Just as a bee feeding on flowers extracts
only their nectar without spoiling their color or fragrance,
so a bhikshuni entering a city or village
is mindful only of her own behavior to see if it is correct,
and does not interfere in others’ affairs or inspect what they do or do not do.
That image of the bee—and we can see in spring here—comes and it lights on a flower and it takes the nectar, and it doesn’t ruin the flower and it doesn’t put its own opinions on top of the flower. It just takes the nectar and then goes on, and leaves the flower being tranquil. In the same way thistalking about when monastics go on alms-round, but it doesn’t have to be on alms-round, it could be any interaction with anybody, to be mindful of our own behavior, and what am I doing, what am I saying, what am I thinking, and not interfere with others’ affairs or inspect what they do or do not do. Because there’s no end to inspecting what they do or do not do. We have many opinions about that. And interfering with their affairs, well we love to be a busy-body. Don’t we? Rather than look at ourselves let’s look at what everybody else is doing, and how this one is relating to this one, and what this one said to that one, and what this one’s thinking, and how it comes out in their behavior, and this and…. You know? Instead to keep our energy inside and realize the only one we can actually control is ourselves. We can learn from observing others, but it’s not our business unless there’s the chance to stop somebody from creating negative karma, or harming somebody else, or if somebody genuinely needs help, then we do that.
The Republican…. I hate to call them debates, they aren’t debates, they’re more like grammar school kids throwing things at each other. They’ve deteriorated. Each debate gets more and more crass and revolting. And you think that this is for the leadership of the superpower…. And the way these people are talking to each other…. And it’s a very good example of, if we don’t watch our own speech then our speech will become like that. They’re not talking policy. They’re throwing personal insults at each other. Sometimes the personal insults of really the most disgusting kind, which is being shown on national and international television. So to look and say, “Wow, this is what I look like when I just sit and criticize people, and pick faults, and judge them, and call them names, and accuse them of things they didn’t do because I’m mad, or I’m competitive, or whatever it is.” And just say, “This is a teaching for me on how I don’t want to act.” And to come back to our own sense of personal integrity that, “I don’t want to be that kind of person.” Not judging them but, “I have my own standards and I don’t want to fall beneath my own standards.” And also of consideration for others that, if I were to speak or behave like that then how does that affect other people? Because you have some people who are teachers and parents write in and say, “These people are acting like my children.” What’s going on here? Because it really is. Some of it is like children on the playground, and some of it is like frat boys.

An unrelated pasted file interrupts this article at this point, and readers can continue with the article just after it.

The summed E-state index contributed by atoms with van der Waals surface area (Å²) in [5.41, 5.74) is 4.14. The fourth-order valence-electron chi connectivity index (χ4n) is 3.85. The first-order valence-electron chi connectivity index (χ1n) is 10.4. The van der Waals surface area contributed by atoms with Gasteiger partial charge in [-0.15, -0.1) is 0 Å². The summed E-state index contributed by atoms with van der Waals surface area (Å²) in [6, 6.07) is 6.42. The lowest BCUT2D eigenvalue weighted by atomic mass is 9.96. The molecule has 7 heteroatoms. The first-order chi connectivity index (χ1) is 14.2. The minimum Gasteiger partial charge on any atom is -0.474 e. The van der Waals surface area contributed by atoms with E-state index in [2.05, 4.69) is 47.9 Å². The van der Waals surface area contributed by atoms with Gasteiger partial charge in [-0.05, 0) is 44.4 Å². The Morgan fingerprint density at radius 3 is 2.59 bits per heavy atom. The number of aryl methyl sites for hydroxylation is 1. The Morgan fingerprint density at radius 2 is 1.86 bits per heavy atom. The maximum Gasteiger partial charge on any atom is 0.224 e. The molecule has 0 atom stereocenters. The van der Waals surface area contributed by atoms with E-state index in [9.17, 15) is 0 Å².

So really thinking like, “My integrity, my consideration for others…I need to be very aware of how I am in the world. And I want to put better energy in the world than these people are doing. And they’re just overwhelmed by their own afflictions, creating amazing negative karma. But the real thing is for me to pay attention to how I am and what I can do to make things better.”
This is one way to really see how the self-centered thought operates, how it causes problems for ourselves and others, and one way to try and restrain it. Because it’s not like we’re superior to any of those people. You put us in the right situation and we will speak and act just like them, if we’re not careful, if we don’t train our minds. Our practice is quite important because what one person does can influence a lot of people. Here you have just a handful of people, and what they’re doing is influencing millions, actually.
Venerable Thubten Chodron
Venerable Chodron emphasizes the practical application of Buddha’s teachings in our daily lives and is especially skilled at explaining them in ways easily understood and practiced by Westerners. She is well known for her warm, humorous, and lucid teachings. She was ordained as a Buddhist nun in 1977 by Kyabje Ling Rinpoche in Dharamsala, India, and in 1986 she received bhikshuni (full) ordination in Taiwan. Read her full bio.